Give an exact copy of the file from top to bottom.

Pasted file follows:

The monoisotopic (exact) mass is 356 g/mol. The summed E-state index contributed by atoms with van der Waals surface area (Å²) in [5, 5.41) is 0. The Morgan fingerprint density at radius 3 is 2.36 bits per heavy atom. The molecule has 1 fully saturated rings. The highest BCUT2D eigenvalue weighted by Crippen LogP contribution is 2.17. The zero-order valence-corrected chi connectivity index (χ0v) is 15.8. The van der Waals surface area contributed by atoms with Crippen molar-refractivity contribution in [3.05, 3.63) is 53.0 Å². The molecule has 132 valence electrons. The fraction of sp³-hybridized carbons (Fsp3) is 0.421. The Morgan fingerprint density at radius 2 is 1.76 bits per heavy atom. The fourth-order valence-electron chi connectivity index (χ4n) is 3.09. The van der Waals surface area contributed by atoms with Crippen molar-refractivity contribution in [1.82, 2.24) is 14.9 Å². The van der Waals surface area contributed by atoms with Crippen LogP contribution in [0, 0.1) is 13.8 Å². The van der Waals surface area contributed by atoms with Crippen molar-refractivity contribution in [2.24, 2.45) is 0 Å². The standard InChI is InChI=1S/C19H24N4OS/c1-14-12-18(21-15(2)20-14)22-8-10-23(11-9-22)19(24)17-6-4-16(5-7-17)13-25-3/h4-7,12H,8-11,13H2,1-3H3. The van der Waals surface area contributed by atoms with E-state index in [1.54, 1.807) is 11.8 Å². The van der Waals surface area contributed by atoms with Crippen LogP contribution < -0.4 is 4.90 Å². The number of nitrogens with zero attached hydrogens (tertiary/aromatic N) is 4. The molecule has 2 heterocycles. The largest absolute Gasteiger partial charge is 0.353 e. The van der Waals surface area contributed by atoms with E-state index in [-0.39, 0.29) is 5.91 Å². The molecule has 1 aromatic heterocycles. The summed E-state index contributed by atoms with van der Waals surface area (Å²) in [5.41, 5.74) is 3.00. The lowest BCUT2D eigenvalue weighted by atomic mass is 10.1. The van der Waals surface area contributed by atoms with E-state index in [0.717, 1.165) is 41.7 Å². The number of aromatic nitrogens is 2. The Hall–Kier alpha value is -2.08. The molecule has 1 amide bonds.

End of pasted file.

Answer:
The monoisotopic (exact) mass is 356 g/mol. The summed E-state index contributed by atoms with van der Waals surface area (Å²) in [5, 5.41) is 0. The Morgan fingerprint density at radius 3 is 2.36 bits per heavy atom. The molecule has 1 fully saturated rings. The highest BCUT2D eigenvalue weighted by Crippen LogP contribution is 2.17. The zero-order valence-corrected chi connectivity index (χ0v) is 15.8. The van der Waals surface area contributed by atoms with Crippen molar-refractivity contribution in [3.05, 3.63) is 53.0 Å². The molecule has 132 valence electrons. The fraction of sp³-hybridized carbons (Fsp3) is 0.421. The Morgan fingerprint density at radius 2 is 1.76 bits per heavy atom. The fourth-order valence-electron chi connectivity index (χ4n) is 3.09. The van der Waals surface area contributed by atoms with Crippen molar-refractivity contribution in [1.82, 2.24) is 14.9 Å². The van der Waals surface area contributed by atoms with Crippen LogP contribution in [0, 0.1) is 13.8 Å². The van der Waals surface area contributed by atoms with Crippen molar-refractivity contribution in [2.24, 2.45) is 0 Å². The standard InChI is InChI=1S/C19H24N4OS/c1-14-12-18(21-15(2)20-14)22-8-10-23(11-9-22)19(24)17-6-4-16(5-7-17)13-25-3/h4-7,12H,8-11,13H2,1-3H3. The van der Waals surface area contributed by atoms with E-state index in [1.54, 1.807) is 11.8 Å². The van der Waals surface area contributed by atoms with Crippen LogP contribution < -0.4 is 4.90 Å². The number of nitrogens with zero attached hydrogens (tertiary/aromatic N) is 4. The molecule has 2 heterocycles. The largest absolute Gasteiger partial charge is 0.353 e. The van der Waals surface area contributed by atoms with E-state index in [-0.39, 0.29) is 5.91 Å². The molecule has 1 aromatic heterocycles. The summed E-state index contributed by atoms with van der Waals surface area (Å²) in [5.41, 5.74) is 3.00. The lowest BCUT2D eigenvalue weighted by atomic mass is 10.1. The van der Waals surface area contributed by atoms with E-state index in [0.717, 1.165) is 41.7 Å². The number of aromatic nitrogens is 2. The Hall–Kier alpha value is -2.08. The molecule has 1 amide bonds.